Flying Wedge

    The new NASA authorization directs the next NASA administrator to deliver a plan for the International Space Station (ISS) “to transition in a step-wise approach from the current regime that relies heavily on NASA sponsorship to one where NASA could be one of many customers of a low-Earth-orbit, non-governmental human spaceflight enterprise.” At a March 22 hearing on what will happen to the ISS after its funding expires in 2024, Rep. Brian Babin (R-Tex.), chairman of the House Science space subcommittee, warned that “the longer we operate the ISS, the longer it will take to get to Mars.” William Gerstenmaier, associate NASA administrator for human exploration and operations, says the station has consumed $67 billion to date, including space shuttle flights to build it, and costs the U.S. about $3 billion a year to operate. That funding wedge could be available for exploration beyond low Earth orbit if the ISS is terminated or transferred to a private operator. So far, cautions Mary Lynne Dittmar, executive director of the Coalition for Deep Space Exploration, it would be difficult to close a business case for totally private operations, given the $1.7 billion a year NASA is paying to deliver crew and cargo to the station. “One of the questions is when are you generating enough business that you can start shifting the transportation cost back to the people who are actually generating the business, in other words, pay for your ride?” she says. And Gerstenmaier notes that the ISS is a valuable testbed for the life-support and other technology that will be needed to sustain crews on missions to Mars. The transition plan is due on Capitol Hill Dec. 1. Stay tuned.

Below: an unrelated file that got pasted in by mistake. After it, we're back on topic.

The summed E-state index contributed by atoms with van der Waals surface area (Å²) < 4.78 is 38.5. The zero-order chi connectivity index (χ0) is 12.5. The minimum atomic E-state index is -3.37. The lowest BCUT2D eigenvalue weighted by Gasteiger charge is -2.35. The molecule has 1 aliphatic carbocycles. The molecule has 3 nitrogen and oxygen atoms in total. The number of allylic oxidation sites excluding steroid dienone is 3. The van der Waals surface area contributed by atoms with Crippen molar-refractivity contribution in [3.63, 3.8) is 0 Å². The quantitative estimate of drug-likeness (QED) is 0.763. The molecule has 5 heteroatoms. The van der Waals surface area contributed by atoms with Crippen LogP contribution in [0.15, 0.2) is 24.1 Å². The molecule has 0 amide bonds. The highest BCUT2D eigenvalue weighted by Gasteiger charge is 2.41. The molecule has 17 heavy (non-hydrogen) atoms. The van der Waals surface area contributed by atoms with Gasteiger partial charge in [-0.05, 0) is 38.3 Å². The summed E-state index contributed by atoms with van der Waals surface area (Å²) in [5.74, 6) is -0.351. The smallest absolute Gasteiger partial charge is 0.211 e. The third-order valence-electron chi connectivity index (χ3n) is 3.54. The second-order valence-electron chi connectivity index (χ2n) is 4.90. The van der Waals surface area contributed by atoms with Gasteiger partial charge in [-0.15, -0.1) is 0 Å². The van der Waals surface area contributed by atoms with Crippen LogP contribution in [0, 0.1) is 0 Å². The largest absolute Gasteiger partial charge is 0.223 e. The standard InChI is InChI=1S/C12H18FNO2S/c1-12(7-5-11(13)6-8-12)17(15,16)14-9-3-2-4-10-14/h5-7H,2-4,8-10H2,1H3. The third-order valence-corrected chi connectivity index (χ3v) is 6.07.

—With Frank Morring Jr. in Washington

  2. #492